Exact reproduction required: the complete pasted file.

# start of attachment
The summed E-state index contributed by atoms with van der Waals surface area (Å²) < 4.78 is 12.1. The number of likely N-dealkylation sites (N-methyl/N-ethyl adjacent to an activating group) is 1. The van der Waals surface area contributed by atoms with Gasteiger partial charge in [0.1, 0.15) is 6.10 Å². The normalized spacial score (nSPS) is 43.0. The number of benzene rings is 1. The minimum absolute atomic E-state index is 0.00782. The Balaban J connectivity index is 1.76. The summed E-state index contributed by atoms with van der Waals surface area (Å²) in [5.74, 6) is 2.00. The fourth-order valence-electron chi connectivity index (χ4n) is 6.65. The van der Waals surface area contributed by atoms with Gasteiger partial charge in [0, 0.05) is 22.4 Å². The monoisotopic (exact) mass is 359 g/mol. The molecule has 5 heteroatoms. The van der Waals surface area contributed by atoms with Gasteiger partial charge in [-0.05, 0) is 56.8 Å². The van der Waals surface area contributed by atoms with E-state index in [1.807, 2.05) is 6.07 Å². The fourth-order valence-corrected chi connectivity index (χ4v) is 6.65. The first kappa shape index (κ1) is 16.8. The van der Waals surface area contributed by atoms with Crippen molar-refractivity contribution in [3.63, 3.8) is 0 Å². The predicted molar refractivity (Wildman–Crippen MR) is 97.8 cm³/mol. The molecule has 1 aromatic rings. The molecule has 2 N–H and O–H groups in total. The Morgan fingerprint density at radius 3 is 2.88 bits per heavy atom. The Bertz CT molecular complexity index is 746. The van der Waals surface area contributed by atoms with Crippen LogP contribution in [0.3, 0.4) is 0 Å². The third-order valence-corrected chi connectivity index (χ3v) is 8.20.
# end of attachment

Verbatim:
The summed E-state index contributed by atoms with van der Waals surface area (Å²) < 4.78 is 12.1. The number of likely N-dealkylation sites (N-methyl/N-ethyl adjacent to an activating group) is 1. The van der Waals surface area contributed by atoms with Gasteiger partial charge in [0.1, 0.15) is 6.10 Å². The normalized spacial score (nSPS) is 43.0. The number of benzene rings is 1. The minimum absolute atomic E-state index is 0.00782. The Balaban J connectivity index is 1.76. The summed E-state index contributed by atoms with van der Waals surface area (Å²) in [5.74, 6) is 2.00. The fourth-order valence-electron chi connectivity index (χ4n) is 6.65. The van der Waals surface area contributed by atoms with Gasteiger partial charge in [0, 0.05) is 22.4 Å². The monoisotopic (exact) mass is 359 g/mol. The molecule has 5 heteroatoms. The van der Waals surface area contributed by atoms with Gasteiger partial charge in [-0.05, 0) is 56.8 Å². The van der Waals surface area contributed by atoms with E-state index in [1.807, 2.05) is 6.07 Å². The fourth-order valence-corrected chi connectivity index (χ4v) is 6.65. The first kappa shape index (κ1) is 16.8. The van der Waals surface area contributed by atoms with Crippen molar-refractivity contribution in [3.63, 3.8) is 0 Å². The predicted molar refractivity (Wildman–Crippen MR) is 97.8 cm³/mol. The molecule has 1 aromatic rings. The molecule has 2 N–H and O–H groups in total. The Morgan fingerprint density at radius 3 is 2.88 bits per heavy atom. The Bertz CT molecular complexity index is 746. The van der Waals surface area contributed by atoms with Crippen LogP contribution in [0.3, 0.4) is 0 Å². The third-order valence-corrected chi connectivity index (χ3v) is 8.20.